I read this post on Instagram the other day by Karen of Fringe Association and it resonated with me. I’ve been struggling to finish my Flaum cardigan and finally decided to put it to the side officially. I’m not motivated to knit it and most sweaters fly off my needles. It could be because the Fisherman’s rib is tedious or the oatmeal neutral color is just too boring. Whatever it is, I’m putting it down for a bit. And if I let it sit for too long, I may just frog it and move on to the next project. No need to waste my time on projects that don’t spark me creatively. And honestly, although I see others knitting neutrals I realize that’s really not me. Rainbows are my neutral. Exhibit A, this is a neutral sweater to me:
I knit a lot but I’ve realized that I plow through projects that spark me creatively. When the yarn is super dreamy and the pattern is interesting I can’t wait to finish it. When a pattern is tedious and the yarn is boring I don’t want to be bothered. Once people come to this blog, check out my Instagram feed or look at my Ravelry page they always comment on how many sweaters I knit. Non-knitters hear that I knit 24 sweaters last year and immediately ask me why I don’t sell them (there’s a long list of reasons why not). Knitters typically just ask HOW!?! And I’ve realized a few things that make a difference for me:
- I don’t have children. Don’t get me wrong, I love kids. I have 3 godchildren and a cousin I treat like my child. I just don’t have biological children of my own. If I did have children I think most of my hours would be spent with them and attending to their needs like my Mom did with us when I was growing. That would just leave the end of the day when they’re asleep to knit. Instead I have two small dogs who just want me to sit down and let them curl up on my lap or right next to me. It’s a perfect opportunity to knit, although sometimes I’m swatting a tiny chihuahua out of my face who just wants to lick me.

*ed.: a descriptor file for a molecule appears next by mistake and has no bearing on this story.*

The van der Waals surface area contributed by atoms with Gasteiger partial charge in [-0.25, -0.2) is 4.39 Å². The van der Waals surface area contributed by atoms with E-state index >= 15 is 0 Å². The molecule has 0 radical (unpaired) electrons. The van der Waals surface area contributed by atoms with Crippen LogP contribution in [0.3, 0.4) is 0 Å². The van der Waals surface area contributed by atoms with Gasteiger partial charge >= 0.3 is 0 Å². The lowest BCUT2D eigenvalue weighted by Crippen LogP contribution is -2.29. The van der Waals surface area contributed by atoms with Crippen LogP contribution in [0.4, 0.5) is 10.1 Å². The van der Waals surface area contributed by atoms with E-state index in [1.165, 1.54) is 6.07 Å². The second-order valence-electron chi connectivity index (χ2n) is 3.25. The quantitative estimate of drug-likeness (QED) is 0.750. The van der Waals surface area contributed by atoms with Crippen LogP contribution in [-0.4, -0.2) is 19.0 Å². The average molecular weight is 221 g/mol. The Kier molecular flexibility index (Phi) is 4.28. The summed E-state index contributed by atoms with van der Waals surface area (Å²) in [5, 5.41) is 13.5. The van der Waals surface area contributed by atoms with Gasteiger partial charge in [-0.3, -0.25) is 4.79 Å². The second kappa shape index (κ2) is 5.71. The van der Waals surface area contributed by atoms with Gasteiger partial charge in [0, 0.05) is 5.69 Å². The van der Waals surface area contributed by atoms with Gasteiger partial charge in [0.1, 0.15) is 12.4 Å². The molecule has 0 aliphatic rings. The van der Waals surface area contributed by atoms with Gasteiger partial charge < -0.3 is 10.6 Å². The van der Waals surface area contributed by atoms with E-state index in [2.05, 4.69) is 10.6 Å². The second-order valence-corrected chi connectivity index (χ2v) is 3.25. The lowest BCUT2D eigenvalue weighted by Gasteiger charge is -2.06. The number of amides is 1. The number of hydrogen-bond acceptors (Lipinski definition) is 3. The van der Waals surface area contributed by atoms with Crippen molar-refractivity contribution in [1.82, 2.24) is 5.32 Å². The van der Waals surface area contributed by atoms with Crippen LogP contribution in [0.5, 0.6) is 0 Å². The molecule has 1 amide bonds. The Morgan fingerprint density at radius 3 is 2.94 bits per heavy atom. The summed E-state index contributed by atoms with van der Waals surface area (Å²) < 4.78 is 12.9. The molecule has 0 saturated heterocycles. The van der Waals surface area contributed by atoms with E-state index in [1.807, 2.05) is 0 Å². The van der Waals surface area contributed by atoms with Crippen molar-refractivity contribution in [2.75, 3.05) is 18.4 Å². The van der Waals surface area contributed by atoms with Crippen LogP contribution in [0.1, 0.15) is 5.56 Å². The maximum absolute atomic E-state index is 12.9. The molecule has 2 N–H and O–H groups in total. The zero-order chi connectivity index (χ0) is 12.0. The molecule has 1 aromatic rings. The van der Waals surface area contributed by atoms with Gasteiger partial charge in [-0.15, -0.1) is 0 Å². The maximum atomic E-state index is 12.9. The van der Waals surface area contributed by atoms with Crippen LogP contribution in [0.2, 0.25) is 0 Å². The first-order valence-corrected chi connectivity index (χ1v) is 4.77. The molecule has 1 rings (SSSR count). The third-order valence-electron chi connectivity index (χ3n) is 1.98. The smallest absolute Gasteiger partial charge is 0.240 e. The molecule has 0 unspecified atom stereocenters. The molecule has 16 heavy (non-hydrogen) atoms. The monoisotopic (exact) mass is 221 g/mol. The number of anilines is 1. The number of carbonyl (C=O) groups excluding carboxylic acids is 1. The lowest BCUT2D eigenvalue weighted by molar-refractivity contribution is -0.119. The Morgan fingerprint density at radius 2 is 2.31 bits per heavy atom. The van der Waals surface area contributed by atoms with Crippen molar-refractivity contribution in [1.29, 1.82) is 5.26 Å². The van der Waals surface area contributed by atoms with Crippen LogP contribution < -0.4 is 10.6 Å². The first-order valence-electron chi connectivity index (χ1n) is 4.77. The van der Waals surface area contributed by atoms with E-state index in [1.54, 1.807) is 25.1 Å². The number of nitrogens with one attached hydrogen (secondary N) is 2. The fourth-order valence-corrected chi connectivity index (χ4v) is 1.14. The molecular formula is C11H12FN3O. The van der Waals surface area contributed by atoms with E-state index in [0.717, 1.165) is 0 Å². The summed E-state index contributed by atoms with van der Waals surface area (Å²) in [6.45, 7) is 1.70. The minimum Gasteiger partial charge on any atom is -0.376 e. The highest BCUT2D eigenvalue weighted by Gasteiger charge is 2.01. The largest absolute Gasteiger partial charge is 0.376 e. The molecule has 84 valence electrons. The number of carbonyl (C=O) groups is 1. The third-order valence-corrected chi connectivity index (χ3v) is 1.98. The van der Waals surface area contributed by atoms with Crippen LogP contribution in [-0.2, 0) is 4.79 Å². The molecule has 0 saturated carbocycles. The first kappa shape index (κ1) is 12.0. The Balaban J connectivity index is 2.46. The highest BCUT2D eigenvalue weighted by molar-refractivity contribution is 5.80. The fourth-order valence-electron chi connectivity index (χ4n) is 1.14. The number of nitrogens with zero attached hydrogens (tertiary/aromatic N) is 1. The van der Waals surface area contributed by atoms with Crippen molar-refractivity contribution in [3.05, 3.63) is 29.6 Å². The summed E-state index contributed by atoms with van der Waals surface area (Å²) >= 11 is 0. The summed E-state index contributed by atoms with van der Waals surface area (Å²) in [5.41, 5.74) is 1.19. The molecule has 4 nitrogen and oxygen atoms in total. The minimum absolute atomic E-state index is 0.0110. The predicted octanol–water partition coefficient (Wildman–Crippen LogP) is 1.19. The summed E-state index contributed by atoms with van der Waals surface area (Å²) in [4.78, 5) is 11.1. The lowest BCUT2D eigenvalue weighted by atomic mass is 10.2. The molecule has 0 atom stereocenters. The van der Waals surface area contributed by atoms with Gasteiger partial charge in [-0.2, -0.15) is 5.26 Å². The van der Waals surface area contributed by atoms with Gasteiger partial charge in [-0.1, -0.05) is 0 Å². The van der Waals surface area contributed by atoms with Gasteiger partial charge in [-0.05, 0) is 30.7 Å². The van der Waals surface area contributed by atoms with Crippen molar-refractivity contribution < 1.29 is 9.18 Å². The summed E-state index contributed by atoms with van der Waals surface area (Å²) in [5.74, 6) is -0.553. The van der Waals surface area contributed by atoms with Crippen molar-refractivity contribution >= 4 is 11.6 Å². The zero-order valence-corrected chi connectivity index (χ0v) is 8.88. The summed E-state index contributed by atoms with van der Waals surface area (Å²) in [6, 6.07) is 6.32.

- I always have knitting with me. A couple days a week I commute in to work with my husband and that means I have an hour in the morning (and in the summer an hour in the evenings with daylight) to knit in the car. I can do a lot with just an hour. I knit when I bring my lunch with me or go to eat by myself at a restaurant. If I could knit in meetings I would but I feel like it would be frowned upon at work. Even my students know, when they have a test I sit at the front of the class knitting and watching for an hour and a half.
- I am a hermit. No really, I am. I relish my solitude. My husband travels for work and when I have a week or two in the house to myself, I knit without guilt of ignoring him. When I knit this pattern he was halfway across the globe.
- I don’t put deadlines on my knitting. That is a big difference to me. I’ve done one test knit and may do others but only when I feel like I have the time (usually in January or the spring when I don’t feel like I really to make myself a new sweater). If I’m making something for a baby it might not make it for the baby shower but they’ll get something from me in due time. And I’ve said I want to knit things for the holidays but if it doesn’t get finished by December 25 I know it’ll still be cold in January or February! Taking away that pressure keeps my knitting more enjoyable.
These things make a difference in the amount of time it takes me to knit a sweater, on top of the fact that I’m pretty fast and don’t have to look at my hands anymore when I’m working on straight stockinette stitch for big sweaters. I consider myself lucky that I get to make as much as I do and can hopefully keep up the pace for a bit but also know that I have to give my hands and wrists breaks so I don’t over do it (I haven’t knit anything for about 36 hours now because I just need to pause). So that’s the method to this sweater knitting madness and why I’m already on sweater number 24 this year (you can see all my projects on Ravelry here) and will most likely surpass last year’s total.
Any other questions?